Some studies equate coherence with propositional consistency, see (Goldberg 1983) for citations. Others see coherence as a kind of summary impression that is a side effect of understanding an interaction, an understanding that is enabled by the processes that ordinarily govern interaction (Sanders 1983).

The (Craig and Tracy 1983) book incorporates an admirable attempt to make the various approaches comparable. All of the chapter authors were given one particular 30 minute dialogue (included in the volume) and told to relate their approaches to it. In a volume summary, apropos of this paper, the editors note that

“Conversationalists’ goals must play a central role in any adequate explanation of discourse production and interpretation in conversations.” p. 22.

Global approaches to coherence, ones that attempt to address entire texts or dialogues, are often associated with some notion of genre or tradition, such as Rummelhardt’s story grammars (Rumelhart 1975) or Schank and Abelson’s scripts (Schank and Abelson 1977). (DMT addresses whole dialogues, but without resemblance to those approaches.)

There is more recent progress in many aspects of understanding dialogue. A rich array of formal approaches has been built on the Discourse Representation Theory of Kamp and colleagues (Kamp and Reyle 1993) (Traum 1994). Agency theory, along with various vigorous efforts to develop data annotation methods, are also producing insightful views of natural dialogue.

Clearly there is no consensus on the nature of coherence in dialogue. Although comparing views is typically difficult, as researchers we always find some views more credible than others. We may be able to make certain alternatives more distinct by an analogy concerning oral dialogue. What is the status of breathing? Do people breathe in dialogue because they believe it will make the dialogue more beneficial? Or is there a duty to breathe in dialogue? Is breathing simply following a tradition, or an attempt to perform smoothly? Are there rules of dialogue that would, for example, make a dialogue ill-formed if it did not involve breathing? Or is breathing regulated by processes that interact with the speaking processes? DMT is designed following assumptions that most resemble this latter alternative.

3Research Goals:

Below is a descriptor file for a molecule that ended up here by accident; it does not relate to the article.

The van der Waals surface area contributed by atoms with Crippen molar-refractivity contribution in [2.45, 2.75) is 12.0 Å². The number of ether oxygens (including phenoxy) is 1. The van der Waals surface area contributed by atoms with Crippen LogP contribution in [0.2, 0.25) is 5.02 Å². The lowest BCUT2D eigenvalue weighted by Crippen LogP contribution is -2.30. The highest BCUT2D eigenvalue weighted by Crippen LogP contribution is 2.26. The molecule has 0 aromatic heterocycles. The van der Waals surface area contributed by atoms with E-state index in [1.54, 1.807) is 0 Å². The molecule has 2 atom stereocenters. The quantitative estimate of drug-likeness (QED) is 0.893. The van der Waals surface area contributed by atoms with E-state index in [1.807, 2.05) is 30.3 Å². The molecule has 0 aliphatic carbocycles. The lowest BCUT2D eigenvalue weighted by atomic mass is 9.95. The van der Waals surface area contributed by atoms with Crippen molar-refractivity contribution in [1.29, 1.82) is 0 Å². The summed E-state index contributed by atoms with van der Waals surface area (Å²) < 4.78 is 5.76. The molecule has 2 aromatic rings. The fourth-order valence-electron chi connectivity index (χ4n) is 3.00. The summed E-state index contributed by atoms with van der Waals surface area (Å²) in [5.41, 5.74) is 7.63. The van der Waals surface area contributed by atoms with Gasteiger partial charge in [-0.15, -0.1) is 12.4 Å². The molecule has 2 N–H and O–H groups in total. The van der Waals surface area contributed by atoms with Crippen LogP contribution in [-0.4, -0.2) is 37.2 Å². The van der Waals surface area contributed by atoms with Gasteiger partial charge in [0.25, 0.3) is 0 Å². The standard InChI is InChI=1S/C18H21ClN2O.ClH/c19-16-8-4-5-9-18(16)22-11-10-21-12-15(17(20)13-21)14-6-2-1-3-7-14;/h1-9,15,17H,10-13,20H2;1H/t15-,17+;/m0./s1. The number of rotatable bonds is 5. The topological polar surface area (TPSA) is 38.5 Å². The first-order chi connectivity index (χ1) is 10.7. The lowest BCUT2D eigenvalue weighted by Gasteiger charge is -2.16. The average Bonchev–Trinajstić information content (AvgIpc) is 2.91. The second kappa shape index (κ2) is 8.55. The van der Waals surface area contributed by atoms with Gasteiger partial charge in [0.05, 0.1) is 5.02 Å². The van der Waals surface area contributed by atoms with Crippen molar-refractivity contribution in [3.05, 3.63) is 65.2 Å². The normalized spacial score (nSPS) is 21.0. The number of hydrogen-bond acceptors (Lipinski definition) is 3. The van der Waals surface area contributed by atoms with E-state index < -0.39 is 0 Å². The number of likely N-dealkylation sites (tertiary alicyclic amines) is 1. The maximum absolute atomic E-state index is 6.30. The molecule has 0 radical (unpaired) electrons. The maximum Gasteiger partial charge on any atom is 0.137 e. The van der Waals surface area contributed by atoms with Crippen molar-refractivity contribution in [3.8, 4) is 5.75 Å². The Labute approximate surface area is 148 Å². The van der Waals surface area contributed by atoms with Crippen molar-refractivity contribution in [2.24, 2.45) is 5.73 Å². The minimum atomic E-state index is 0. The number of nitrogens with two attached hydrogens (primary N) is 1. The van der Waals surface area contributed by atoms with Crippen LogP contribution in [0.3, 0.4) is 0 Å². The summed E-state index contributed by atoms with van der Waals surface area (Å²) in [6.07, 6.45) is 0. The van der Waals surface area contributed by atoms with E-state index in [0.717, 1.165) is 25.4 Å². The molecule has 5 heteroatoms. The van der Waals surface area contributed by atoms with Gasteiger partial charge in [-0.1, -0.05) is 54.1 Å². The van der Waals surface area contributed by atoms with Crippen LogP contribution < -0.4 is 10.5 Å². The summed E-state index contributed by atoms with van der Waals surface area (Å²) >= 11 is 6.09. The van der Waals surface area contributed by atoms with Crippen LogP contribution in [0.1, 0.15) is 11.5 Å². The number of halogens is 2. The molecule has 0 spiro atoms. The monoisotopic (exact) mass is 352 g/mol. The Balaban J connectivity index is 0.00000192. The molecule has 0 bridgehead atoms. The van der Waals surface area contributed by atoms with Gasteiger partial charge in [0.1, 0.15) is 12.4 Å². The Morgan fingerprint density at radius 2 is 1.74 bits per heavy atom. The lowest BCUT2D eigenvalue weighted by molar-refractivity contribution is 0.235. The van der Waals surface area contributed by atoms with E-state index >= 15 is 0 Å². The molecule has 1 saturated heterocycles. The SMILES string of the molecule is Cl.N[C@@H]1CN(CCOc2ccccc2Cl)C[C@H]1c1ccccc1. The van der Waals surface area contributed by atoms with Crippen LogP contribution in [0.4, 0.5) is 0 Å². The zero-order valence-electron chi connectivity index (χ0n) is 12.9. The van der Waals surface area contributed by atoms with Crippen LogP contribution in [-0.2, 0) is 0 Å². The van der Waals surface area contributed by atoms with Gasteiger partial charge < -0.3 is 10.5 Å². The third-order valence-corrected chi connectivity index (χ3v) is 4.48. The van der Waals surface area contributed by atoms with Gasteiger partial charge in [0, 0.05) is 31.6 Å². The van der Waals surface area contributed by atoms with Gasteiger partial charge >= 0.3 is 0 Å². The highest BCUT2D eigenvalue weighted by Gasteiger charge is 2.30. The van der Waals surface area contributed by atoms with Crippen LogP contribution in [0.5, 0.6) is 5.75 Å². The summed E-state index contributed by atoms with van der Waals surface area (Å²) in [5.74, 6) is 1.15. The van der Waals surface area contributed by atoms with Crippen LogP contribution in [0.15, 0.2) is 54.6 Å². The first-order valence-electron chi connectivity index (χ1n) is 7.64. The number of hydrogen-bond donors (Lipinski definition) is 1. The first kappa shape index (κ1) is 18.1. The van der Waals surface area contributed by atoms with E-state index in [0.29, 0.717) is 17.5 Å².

A major goal of Dialogue Macrogame Theory (DMT) is to provide a descriptive account for the coherence of a wide diversity of natural dialogues. A dialogue is said to be coherent if a person who has good access to the dialogue is left with the impression that every part of the dialogue contributed to the remainder, or equivalently that there are no parts whose presence is not easily explained.3 This definition of coherence is parallel to a definition for monologue texts. That definition says that every part of the text has an evident role, and that there are no apparent deletions.

Notice that the definition of coherence does not refer to turns, does not require that there be distinct turns, and in particular does not require that turns be coherent monologues.

The assumptions of DMT include saying that not all dialogue situations are alike, and that the differences between dialogue situations affect the dynamics of the dialogues which occur in them. We therefore do not expect to discover a single theory that accurately describes the coherence of all natural dialogues.

Instead, we seek to find a set of theories that can jointly account for the coherence of dialogues that arise in different kinds of situations. We hope that the set will be small, but also that the set of theories will be very informative. DMT is designed to be one such theory.

Size limitations and incomplete development prevent this paper from describing all of the significant aspects of DMT. We choose to describe only the elements which are part of DMT analysis. In future presentations we expect to describe dialogue analysis methods, framework validation, some form/framework relationships, and relationships to prior methods. We also expect to provide a corpus of analyzed dialogues.

This work puts a high value on expanding the coverage of the set of theories mentioned above. This is in effect a personal preference for placing a high value on breadth rather than depth or precision.

We can say something preliminary about the degree of confirmation of DMT. As mentioned above, although the predecessor theory expressed some insights about dialogues, it was generally not precise enough to be applied reliably. Details had been missed. DMT has been applied to a much wider range of dialogues. The forthcoming release of a corpus of analyzed dialogues will show this, and the structures described below all reflect details of actual natural dialogues.

Near the end of this paper there is an example of an analysis of a natural dialogue, illustrating use of each kind of element of DMT.

4Intentions in Dialogue:

Dialogue coherence arises from the intentions (also called goals) of the dialogue participants. It arises especially from the way that the conventions of dialogue cause the participants to adopt and dismiss groups of intentions. Grouping of intentions is the foundation for coordination of the activities of dialogue participants. It provides a way of introducing joint goals into a dialogue, and, equally important, a way of dismissing goals from a dialogue, all under the shared control of both participants.

The view of intentions here follows (Mann 2001), which identified a set of attributes of intentions that can be found in the literature of intentions in language. That view makes use of (Bratman 1987; Clark 1996; Gibbs 1999). The view of joint intentions, and of joint actions where they occur, generally follows Clark, who follows (Tuomela 2000).